Worth Reading: Securing privacy, Showrunner DIY TV promos, Legal strategies in Charlie Sheen case, High noon in i4i-Microsoft fight

* Guardian, Cory Doctorow: ‘The most powerful mechanism we have for securing the privacy of individuals is for them to care about that privacy’ – video – “Blogger, writer and activist Cory Doctorow on social networking, revolution and how to avoid haemorrhaging personal information online”

* The Hollywood Reporter, Q&A: ‘Cougar Town’ Boss Bill Lawrence Airs His Frustrations With Disney

THR: So what does work?

Lawrence: There are some shows like Modern Family or American Idol where lightening strikes. Otherwise, you have two options. First, you build word-of-mouth.

THR: And the second?

Lawrence: Keep your loyal fans interested by giving them as much access, content and interaction as possible. That’s what I like as a TV viewer. For me, every show that I’ve felt like, “Wow, they actually care what the fans think” or “they’re actually writing for somebody,” I’m more loyal to. On Scrubs, we gave our fans extra content and access to the cast and writers. And in return, we could count on them to find the show on a network that moved the show about 20 times. On this show, Kevin and I realized that in our older age we weren’t making as much of an effort in our first year to interact with these guys and so we decided to do it wholesale now. […]

THR: How has ABC reacted to all these different efforts?

Lawrence: This will get me in trouble, so it’ll be fun. My feeling is that it’s going to be hard for these big companies like Disney to embrace this. I went to take over the Scrubs’ Facebook site and I couldn’t just film things and post them, even though I have the ability to do it with a flip cams and the technology. Why? Because they still have to go through a 48-hour vetting process with the Disney attorneys. That’s why these companies are not able to crack these things. They don’t let creative people see something and react immediately by posting something funny because they’re worried. In the first video that I posted I was joking around about all of these things that I’m going to try to do on the Scrubs site and they wouldn’t put it up.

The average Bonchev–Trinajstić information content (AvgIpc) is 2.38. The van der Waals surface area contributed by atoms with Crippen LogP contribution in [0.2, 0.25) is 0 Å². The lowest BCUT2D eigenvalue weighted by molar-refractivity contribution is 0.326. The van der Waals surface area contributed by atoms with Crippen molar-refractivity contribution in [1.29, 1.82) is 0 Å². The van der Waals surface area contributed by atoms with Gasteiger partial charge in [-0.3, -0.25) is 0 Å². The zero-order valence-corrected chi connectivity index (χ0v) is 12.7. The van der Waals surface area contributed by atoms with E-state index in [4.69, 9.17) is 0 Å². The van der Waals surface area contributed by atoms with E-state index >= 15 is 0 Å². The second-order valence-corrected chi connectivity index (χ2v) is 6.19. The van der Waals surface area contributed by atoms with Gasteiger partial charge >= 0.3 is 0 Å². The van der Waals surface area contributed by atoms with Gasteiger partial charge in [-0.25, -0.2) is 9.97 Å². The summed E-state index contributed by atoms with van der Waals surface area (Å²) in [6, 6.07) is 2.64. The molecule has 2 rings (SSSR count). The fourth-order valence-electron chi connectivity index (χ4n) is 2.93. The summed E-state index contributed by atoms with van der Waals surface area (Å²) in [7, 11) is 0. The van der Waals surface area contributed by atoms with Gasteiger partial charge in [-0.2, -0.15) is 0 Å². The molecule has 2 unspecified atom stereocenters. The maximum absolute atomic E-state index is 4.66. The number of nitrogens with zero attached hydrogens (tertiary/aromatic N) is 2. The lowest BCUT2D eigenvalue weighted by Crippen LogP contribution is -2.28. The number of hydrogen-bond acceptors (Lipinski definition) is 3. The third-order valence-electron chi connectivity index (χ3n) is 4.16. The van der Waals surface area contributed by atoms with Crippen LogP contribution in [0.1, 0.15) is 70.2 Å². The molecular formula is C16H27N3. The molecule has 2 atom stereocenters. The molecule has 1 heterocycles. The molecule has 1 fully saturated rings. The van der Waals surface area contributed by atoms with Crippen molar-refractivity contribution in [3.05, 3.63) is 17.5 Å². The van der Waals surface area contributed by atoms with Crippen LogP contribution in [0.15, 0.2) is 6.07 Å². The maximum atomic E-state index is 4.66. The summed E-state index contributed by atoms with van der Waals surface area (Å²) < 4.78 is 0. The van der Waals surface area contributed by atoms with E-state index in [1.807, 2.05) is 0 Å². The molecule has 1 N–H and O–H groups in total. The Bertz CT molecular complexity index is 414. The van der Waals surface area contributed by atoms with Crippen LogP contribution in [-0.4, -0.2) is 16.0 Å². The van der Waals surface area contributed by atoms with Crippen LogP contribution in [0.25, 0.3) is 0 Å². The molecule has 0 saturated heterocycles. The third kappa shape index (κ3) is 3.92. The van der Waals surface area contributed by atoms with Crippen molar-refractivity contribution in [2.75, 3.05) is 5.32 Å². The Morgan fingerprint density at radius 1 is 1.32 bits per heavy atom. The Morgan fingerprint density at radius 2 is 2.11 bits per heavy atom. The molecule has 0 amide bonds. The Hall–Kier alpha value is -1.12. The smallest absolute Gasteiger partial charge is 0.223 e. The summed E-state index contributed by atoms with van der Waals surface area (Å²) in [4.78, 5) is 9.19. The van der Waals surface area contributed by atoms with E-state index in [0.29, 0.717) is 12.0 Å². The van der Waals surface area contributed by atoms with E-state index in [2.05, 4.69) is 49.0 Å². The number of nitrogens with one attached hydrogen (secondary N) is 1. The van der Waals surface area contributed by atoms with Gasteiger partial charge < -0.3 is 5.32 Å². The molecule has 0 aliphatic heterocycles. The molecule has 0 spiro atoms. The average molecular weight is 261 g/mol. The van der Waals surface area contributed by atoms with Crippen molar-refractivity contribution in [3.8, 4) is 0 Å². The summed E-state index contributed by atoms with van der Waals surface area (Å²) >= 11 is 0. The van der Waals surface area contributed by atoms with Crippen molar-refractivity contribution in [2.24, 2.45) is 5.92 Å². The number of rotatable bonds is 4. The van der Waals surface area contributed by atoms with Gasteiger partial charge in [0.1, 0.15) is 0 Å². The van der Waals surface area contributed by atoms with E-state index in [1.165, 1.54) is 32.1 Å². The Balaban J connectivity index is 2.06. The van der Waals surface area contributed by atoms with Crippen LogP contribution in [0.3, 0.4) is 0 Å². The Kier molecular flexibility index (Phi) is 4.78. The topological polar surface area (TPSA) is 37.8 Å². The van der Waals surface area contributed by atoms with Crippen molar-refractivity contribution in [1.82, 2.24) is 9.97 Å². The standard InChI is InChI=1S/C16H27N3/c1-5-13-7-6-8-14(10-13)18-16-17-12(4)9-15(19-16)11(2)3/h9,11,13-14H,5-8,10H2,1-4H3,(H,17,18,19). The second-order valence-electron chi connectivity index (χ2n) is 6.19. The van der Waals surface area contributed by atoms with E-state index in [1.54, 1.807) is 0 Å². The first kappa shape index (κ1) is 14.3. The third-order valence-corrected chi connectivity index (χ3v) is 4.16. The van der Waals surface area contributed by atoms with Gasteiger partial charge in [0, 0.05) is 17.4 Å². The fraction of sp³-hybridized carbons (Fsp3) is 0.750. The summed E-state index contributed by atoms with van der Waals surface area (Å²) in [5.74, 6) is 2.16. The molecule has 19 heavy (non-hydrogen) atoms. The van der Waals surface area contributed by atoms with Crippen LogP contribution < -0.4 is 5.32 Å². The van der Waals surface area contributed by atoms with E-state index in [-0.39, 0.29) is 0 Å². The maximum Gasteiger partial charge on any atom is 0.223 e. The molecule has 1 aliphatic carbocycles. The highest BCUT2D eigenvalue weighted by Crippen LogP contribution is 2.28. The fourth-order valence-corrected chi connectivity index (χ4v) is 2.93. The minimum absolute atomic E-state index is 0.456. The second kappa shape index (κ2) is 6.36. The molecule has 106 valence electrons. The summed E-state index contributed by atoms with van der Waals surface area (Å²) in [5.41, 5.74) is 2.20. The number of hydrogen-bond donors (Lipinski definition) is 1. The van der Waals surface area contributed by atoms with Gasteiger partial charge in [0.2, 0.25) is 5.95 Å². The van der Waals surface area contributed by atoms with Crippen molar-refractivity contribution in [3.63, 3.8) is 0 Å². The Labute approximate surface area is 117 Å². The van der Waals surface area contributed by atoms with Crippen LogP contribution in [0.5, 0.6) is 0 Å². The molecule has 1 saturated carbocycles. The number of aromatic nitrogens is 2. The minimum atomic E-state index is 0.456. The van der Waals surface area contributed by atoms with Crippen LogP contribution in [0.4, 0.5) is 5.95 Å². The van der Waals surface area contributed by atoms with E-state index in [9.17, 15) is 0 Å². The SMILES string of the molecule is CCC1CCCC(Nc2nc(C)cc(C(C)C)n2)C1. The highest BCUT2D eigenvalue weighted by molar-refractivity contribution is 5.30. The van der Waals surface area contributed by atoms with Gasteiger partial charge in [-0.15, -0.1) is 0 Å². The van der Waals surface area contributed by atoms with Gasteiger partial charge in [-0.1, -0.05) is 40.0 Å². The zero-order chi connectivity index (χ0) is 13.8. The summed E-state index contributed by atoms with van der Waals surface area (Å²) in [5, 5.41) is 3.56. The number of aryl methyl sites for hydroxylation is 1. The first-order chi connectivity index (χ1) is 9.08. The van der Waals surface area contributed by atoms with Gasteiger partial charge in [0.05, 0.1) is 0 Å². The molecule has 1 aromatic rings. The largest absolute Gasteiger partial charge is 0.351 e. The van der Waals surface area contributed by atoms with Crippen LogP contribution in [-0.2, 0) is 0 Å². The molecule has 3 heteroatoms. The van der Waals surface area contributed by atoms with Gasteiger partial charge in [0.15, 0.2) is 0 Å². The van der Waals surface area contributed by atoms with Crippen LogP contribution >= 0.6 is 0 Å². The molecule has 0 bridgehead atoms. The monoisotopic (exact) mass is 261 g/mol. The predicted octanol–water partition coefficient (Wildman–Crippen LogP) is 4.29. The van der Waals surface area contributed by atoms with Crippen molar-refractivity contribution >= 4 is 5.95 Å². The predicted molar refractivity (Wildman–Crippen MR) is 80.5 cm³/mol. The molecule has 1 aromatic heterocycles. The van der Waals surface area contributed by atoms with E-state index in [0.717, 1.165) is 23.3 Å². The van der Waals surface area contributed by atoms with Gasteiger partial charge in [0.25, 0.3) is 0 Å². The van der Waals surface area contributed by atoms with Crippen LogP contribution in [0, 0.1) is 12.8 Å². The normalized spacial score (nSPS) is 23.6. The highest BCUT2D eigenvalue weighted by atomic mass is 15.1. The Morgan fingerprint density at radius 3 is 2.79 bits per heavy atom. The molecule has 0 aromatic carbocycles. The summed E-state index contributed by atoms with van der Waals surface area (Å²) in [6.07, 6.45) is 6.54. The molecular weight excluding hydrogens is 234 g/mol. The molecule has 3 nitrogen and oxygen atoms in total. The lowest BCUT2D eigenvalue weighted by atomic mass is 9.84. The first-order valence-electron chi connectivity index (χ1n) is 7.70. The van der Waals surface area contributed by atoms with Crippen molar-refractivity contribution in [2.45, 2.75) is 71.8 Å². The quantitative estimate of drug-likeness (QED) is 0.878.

* Hollywood Reporter, “Charlie Sheen Showdown: What Tuesday’s L.A. Court Battle Means

OK, so why are they fighting over whether the case will be public or private?

Sheen wants his $100 million lawsuit heard in open court, not in a private conference room in front of former appeals court justice Richard Neal (the JAMS-appointed arbitrator). Besides wanting his fans to be able to follow the case, Sheen’s legal team smartly recognizes that the threat of airing sensitive financial documents in open court in front of what would certainly be a horde of press could be embarrassing for Warners—and might be a great reason to pay Sheen to settle the case. Plus, juries tend to favor celebrities, even the crazy ones.

For these reasons, Singer went to court last month and asked that the state court judge exercise jurisdiction over the case, potentially taking it away from the arbitrator.